There's one distinct problem with the made-for-TNT movie "Pirates of Silicon Valley," the story of the rise to fame, power and fortune of Microsoft Corp. founder Bill Gates and Apple Computer founder Steve Jobs -- and the rivalry between them.
There's no good guy to root for.Not that they're exactly bad guys, although both Gates and Jobs behave in rather reprehensible manner from time to time. As has been well documented elsewhere, both of them have more than a bit of the pirate in them.
(Gates and Microsoft basically stole all their ideas for Windows elsewhere -- primarily from Apple. But the movie's portrayal of Apple stealing from Xerox is somewhat less than accurate -- Apple licensed them.)
But both of them behaved more than a bit badly along the way to their millions and billions of dollars.
Not that this lack of a hero makes "Pirates of Silicon Valley" any less watchable. As a matter of fact, it's almost must-see viewing for anyone who has ever used a product from Apple or Microsoft -- which, these days, includes just about everyone.
"Are there good guys and bad guys?" said writer/director Martyn Burke in an interview with TV critics. "I think each of them are good guys and bad guys all rolled into one."
Both were brilliant and horrid. Jobs was a workaholic who could both motivate and tremendously intimidate his employees. A great guy who nonetheless refused for years to acknowledge or support a daughter he fathered, even when he had millions to throw around.
"Mr. Jobs is a very interesting guy who has led a very interesting life," Wyle said. "He has made pilgrimages to India. He studied Zen Buddhism very extensively. He has very strict diet habits. His managerial style tends to be ranging from the overly aggressive to the incredibly motivating."
Gates was the ultimate nerd who wasn't above doing whatever it took to build Microsoft. At the same time, he was known to steal bulldozers and race them and was, apparently, a very good rollerskater.
"In reality, he's multi-faceted, I think," Hall said. "I think that his work ethic speaks tremendously of the success of his company. I really got into all of it. It really inspired me to bring his character to life."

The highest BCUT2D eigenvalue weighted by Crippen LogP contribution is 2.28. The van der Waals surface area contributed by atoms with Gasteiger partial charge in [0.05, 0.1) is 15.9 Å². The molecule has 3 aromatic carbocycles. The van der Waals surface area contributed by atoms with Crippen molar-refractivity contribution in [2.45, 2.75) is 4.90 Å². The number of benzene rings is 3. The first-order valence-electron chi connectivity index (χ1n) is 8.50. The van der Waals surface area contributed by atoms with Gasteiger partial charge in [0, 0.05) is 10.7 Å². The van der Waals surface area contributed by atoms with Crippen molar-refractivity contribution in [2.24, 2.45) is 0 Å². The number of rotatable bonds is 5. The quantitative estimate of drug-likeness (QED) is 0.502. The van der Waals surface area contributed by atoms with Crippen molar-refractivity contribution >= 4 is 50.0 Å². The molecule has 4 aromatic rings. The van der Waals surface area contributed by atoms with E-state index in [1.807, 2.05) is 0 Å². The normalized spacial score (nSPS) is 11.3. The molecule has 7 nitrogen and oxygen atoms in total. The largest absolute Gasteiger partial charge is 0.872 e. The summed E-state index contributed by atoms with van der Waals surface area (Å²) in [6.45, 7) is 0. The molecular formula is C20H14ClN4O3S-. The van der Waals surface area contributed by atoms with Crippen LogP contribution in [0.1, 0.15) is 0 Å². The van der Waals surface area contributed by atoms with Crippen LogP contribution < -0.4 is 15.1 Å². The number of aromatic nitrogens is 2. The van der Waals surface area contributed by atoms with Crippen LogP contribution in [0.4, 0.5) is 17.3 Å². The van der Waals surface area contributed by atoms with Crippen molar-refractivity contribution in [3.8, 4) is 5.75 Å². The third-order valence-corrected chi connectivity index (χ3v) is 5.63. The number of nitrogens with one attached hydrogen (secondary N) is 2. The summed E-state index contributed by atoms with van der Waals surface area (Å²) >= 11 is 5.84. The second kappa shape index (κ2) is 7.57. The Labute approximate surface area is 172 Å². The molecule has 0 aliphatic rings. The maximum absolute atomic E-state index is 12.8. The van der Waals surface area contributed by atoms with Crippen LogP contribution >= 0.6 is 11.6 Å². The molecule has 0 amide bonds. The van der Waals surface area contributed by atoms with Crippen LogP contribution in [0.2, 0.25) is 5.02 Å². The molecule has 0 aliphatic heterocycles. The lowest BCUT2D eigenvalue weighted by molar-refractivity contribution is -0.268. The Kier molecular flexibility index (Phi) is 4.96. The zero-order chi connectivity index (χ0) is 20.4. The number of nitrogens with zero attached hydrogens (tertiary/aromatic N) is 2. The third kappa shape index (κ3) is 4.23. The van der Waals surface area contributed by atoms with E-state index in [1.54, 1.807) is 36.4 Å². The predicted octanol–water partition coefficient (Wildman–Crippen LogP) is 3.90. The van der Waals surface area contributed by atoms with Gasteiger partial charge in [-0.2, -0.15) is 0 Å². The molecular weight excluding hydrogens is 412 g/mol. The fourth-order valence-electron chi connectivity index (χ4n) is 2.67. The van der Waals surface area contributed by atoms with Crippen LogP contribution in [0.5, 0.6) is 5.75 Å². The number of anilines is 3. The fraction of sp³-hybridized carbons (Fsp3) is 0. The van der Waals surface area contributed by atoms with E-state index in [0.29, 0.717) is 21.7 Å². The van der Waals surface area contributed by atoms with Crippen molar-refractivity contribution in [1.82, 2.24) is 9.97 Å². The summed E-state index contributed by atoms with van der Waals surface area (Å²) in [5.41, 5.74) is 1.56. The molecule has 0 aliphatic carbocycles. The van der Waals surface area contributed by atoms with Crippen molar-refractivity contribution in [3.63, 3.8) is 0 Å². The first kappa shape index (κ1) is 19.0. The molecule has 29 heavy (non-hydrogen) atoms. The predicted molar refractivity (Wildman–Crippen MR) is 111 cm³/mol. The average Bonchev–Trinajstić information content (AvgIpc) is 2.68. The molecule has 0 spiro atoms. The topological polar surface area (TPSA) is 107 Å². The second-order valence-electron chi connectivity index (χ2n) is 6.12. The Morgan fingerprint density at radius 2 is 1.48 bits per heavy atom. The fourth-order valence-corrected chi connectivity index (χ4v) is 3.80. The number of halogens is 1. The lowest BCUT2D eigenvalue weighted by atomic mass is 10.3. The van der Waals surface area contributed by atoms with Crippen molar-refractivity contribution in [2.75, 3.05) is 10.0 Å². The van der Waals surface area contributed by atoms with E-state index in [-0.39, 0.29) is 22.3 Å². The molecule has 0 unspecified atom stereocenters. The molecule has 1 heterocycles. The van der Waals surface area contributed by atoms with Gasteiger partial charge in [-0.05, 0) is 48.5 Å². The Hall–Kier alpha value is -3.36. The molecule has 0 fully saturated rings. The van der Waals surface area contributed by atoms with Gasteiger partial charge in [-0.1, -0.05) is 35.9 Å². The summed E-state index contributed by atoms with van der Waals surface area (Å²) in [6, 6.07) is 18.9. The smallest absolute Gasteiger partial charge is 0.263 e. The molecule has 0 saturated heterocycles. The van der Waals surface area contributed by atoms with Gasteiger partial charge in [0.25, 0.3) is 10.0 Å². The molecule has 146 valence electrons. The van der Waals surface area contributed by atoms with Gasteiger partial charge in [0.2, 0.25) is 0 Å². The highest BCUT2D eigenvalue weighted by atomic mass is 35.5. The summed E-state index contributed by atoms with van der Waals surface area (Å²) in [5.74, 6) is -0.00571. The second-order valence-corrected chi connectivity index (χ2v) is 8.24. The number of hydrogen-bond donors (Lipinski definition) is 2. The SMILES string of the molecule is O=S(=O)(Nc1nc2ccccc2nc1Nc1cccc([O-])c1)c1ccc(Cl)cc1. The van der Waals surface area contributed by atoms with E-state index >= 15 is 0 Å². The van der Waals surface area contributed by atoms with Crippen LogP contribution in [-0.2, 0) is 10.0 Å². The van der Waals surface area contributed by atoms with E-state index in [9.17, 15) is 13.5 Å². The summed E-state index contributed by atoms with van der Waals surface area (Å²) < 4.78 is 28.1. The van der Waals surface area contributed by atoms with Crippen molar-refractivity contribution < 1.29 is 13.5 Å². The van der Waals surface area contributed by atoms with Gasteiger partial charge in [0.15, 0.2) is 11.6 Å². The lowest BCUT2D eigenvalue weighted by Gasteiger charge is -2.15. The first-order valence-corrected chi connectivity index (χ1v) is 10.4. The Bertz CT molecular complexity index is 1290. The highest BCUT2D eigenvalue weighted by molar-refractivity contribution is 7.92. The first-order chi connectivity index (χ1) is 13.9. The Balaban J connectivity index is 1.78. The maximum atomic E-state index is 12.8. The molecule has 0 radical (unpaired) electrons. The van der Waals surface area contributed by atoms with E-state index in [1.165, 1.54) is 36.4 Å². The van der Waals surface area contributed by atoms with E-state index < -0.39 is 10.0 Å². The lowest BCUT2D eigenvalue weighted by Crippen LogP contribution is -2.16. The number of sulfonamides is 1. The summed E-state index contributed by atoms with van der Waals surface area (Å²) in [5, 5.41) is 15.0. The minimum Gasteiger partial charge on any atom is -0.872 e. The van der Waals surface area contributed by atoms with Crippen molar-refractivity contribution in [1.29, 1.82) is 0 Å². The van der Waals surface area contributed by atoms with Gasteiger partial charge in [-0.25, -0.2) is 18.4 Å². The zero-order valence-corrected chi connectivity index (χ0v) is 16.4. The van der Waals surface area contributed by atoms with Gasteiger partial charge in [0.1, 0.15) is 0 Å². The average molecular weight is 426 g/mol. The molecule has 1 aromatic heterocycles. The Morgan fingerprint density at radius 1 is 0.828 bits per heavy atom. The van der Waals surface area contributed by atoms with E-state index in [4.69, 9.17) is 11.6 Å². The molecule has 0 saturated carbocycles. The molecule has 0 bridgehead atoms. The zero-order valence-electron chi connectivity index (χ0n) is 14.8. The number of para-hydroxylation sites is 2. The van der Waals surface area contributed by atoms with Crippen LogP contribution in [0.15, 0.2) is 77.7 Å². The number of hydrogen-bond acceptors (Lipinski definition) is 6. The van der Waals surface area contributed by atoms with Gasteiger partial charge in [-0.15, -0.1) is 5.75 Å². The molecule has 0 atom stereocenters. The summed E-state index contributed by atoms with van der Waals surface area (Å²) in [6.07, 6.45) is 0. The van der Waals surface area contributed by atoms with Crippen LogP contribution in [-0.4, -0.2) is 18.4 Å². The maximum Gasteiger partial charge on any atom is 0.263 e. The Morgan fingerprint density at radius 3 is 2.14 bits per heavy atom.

But does he like Gates?
"I have a tremendous amount of respect for him," Hall said.
And as different as they were, they were also that much alike.
"I think one thing that makes them similar, actually, is that they both grew up being outsiders in their communities because their interests were interesting only to a very limited amount of people that they were around," Wyle said. "I think it's that feeling of being a bit of an outsider that's a driving force in wanting to be an insider. So, in that way, they're similar, but the methods that they chose were completely different."
And, between them, Gates and Jobs actually have changed the world.
"One of the great things about this story is that it is really about a revolution," Burke said. "I mean, these guys, more than the student radicals who occupied the deans' offices in Columbia and Harvard and all these places, these guys were the real revolutionaries.
"Over and over, the American establishment, as it was represented by all the top businessmen and corporate leaders of the time, missed out on what these guys were doing. One by one, these guys went in to Hewlett Packard, Xerox, IBM, and these guys in all those boardrooms couldn't figure out what they were doing. They overthrew that establishment and the way that business is done, the way we talk to each other and communicate."
As a movie "Pirates of Silicon Valley" manages to keep the narrative flowing. It's watchable stuff, even if it isn't easy to identify or sympathize with the principals.
"You have to view this as one of the most Shakespearean stories in American public life," Burke said. "It is a story of two young men surrounded by all the others, who were their friends and colleagues, who basically exhibited lust, greed, betrayal."
Shakespearean indeed. It's framed by a pair of events that are startling in their irony. The first came in 1984, when Jobs unveiled his Apple commercial based on George Orwell's 1984 -- the spot in which Big Brother was looking down on the masses.
"At that time, Steve Jobs believed that Big Brother -- his enemy -- was IBM," said Burke. "He didn't get, though, that his real foe was Bill Gates."
The second event came in 1997, when Jobs -- who had been forced out of Apple in 1985 and returned in 1996 -- "had to stand up on a podium with the looming image of Bill Gates behind him, looking down on him. That was when the real Big Brother was looking down on Steve Jobs."